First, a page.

This is how I used to refer to Perseus in the before-time. Perseus is one of the first Greek heroes (if not the first) who will go on to found an entire dynasty. And so he gets special treatment.Zeus orders the gods to give him gifts, and he gets some truly wonderful toys. He gets a wallet (pouch, knapsack, bag, etc.) to hold Medusa’s head, an adamantine sword to chop her head off, winged sandals so he can fly about, a polished shield so he could look at Medusa, and a helmet to make himself invisible.
With all of this gear, he’s more or less invincible. He’s an invisible, flying warrior with godlike armor and sharp sword. This is the main difficulty I have with Perseus. He’s given all of these things. He didn’t have to work for them. They’re part of his birthright. And while other heroes usually inherit or are given a single trait from dear old dad or mom, such as Hercules’s strength or Achilles’s invulnerability, Perseus has hit the mother-lode.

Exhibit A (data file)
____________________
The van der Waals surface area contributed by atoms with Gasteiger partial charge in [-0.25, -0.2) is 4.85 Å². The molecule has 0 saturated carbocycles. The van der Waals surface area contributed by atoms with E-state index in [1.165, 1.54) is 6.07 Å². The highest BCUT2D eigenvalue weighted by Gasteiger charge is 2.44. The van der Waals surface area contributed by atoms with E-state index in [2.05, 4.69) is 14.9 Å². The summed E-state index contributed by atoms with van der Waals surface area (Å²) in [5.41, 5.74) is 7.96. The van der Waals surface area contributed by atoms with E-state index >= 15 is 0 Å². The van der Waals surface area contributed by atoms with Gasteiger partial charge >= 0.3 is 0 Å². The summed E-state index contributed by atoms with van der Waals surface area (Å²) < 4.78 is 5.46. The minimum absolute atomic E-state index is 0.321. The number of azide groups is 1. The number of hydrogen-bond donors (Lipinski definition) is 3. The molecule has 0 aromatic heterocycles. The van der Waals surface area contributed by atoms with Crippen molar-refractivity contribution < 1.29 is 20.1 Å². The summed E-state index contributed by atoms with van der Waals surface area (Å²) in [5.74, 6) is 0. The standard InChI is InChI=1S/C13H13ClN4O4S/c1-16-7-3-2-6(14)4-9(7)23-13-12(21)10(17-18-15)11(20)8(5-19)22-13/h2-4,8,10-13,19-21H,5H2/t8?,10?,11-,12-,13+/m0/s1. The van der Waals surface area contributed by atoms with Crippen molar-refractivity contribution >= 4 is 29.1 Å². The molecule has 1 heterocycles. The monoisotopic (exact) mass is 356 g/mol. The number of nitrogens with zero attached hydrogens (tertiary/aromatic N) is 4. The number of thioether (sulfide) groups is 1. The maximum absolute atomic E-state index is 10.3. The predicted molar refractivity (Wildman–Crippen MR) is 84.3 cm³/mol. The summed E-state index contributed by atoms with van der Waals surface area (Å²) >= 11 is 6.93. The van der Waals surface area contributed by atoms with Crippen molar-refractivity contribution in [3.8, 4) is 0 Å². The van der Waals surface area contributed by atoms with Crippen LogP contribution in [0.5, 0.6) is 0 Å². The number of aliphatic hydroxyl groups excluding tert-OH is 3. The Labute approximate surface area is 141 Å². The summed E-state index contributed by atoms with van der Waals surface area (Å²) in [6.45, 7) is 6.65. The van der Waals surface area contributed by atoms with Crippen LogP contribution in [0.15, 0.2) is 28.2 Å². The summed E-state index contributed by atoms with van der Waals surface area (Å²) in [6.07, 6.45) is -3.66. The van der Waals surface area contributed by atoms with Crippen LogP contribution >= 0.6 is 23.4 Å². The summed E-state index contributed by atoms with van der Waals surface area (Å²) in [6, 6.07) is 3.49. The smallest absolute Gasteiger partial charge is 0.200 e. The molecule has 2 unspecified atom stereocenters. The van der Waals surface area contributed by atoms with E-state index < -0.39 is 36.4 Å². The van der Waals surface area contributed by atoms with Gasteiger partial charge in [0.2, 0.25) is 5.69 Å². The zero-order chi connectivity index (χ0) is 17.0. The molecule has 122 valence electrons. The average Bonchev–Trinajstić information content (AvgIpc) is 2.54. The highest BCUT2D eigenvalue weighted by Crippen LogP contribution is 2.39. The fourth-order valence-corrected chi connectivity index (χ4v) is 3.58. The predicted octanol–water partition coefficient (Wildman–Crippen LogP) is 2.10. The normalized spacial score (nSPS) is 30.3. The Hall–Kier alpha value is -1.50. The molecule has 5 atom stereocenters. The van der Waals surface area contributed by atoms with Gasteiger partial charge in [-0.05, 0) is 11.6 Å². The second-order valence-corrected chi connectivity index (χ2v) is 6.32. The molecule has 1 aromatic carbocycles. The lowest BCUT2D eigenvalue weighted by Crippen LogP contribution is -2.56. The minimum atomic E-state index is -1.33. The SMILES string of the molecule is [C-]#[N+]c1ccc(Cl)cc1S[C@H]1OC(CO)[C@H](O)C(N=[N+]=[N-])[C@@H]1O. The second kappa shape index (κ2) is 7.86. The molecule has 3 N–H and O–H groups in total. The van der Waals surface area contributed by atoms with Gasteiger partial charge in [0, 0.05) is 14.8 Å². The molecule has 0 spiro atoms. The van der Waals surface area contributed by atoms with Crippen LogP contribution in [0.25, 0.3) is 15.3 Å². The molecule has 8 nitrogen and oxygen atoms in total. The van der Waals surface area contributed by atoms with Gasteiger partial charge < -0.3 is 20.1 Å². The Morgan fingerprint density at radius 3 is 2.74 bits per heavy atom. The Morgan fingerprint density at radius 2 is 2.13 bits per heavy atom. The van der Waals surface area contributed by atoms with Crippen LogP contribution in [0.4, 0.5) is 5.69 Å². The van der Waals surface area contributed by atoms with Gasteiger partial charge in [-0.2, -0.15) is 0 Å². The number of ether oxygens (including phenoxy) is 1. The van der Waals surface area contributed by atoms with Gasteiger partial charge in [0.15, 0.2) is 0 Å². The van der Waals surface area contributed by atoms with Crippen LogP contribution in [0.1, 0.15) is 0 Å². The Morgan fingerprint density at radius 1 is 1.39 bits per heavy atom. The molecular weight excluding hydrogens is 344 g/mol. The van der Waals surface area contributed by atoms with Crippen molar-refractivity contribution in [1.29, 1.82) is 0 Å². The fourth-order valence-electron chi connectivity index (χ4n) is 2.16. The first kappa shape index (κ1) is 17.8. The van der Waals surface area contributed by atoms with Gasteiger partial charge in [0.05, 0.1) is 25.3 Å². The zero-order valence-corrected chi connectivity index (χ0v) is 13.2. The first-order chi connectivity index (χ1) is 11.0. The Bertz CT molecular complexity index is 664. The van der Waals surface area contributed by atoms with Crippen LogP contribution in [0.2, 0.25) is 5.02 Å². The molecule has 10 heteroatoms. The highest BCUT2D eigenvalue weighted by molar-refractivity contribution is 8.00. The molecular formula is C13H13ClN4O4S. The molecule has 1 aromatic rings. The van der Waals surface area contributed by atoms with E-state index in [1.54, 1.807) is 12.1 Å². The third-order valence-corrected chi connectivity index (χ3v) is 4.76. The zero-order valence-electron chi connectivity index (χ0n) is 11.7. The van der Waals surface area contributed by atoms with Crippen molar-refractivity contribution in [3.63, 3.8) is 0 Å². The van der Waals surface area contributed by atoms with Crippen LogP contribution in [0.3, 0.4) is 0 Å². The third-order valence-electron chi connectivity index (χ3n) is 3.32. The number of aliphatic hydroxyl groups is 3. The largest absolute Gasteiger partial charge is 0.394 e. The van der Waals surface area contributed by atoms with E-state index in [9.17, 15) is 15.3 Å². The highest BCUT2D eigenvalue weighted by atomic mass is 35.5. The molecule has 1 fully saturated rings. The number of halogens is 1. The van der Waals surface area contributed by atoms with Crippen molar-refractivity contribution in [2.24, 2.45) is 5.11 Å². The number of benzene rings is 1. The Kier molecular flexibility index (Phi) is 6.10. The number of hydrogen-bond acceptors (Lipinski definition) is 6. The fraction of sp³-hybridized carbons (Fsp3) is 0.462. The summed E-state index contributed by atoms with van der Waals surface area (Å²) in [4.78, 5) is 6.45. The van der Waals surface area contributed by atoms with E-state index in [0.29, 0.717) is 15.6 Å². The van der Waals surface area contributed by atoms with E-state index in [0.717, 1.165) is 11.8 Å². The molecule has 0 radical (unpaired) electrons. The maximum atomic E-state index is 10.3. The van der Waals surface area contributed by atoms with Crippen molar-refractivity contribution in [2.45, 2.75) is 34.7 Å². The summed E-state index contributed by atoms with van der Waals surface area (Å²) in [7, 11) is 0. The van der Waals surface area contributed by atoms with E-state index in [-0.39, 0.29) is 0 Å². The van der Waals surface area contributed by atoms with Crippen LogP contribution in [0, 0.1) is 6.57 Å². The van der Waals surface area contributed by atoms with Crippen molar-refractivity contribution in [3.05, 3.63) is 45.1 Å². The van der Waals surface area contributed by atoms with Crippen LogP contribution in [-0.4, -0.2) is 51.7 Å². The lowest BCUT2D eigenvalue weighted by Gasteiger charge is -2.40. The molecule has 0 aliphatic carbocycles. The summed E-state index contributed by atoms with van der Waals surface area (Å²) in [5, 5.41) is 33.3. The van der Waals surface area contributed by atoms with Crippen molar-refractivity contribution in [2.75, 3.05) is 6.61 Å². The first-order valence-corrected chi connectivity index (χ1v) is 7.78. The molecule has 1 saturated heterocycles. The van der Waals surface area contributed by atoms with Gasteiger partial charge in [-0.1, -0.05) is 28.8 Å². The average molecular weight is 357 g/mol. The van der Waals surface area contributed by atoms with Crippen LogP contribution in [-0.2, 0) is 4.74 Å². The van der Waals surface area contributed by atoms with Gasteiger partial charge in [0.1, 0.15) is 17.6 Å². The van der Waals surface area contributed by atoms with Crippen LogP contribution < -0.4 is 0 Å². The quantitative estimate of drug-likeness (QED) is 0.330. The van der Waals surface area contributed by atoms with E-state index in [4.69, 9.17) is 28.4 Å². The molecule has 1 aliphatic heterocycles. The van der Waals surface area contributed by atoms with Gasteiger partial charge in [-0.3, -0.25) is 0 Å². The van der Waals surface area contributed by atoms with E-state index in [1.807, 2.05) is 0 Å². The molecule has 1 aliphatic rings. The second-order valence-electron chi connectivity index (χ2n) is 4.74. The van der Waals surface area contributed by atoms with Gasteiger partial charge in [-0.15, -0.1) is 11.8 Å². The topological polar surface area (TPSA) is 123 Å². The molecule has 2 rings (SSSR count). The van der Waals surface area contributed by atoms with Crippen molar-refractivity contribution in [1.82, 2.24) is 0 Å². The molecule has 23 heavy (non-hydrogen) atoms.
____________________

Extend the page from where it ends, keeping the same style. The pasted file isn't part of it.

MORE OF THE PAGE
And doesn’t that cheapen his heroism? Now it becomes a question of whether or not anyone can accomplish the same feats with the same tools. Things only get worse when he takes Medusa’s head, because then he’s packing the equivalent of a nuclear weapon in the ancient world.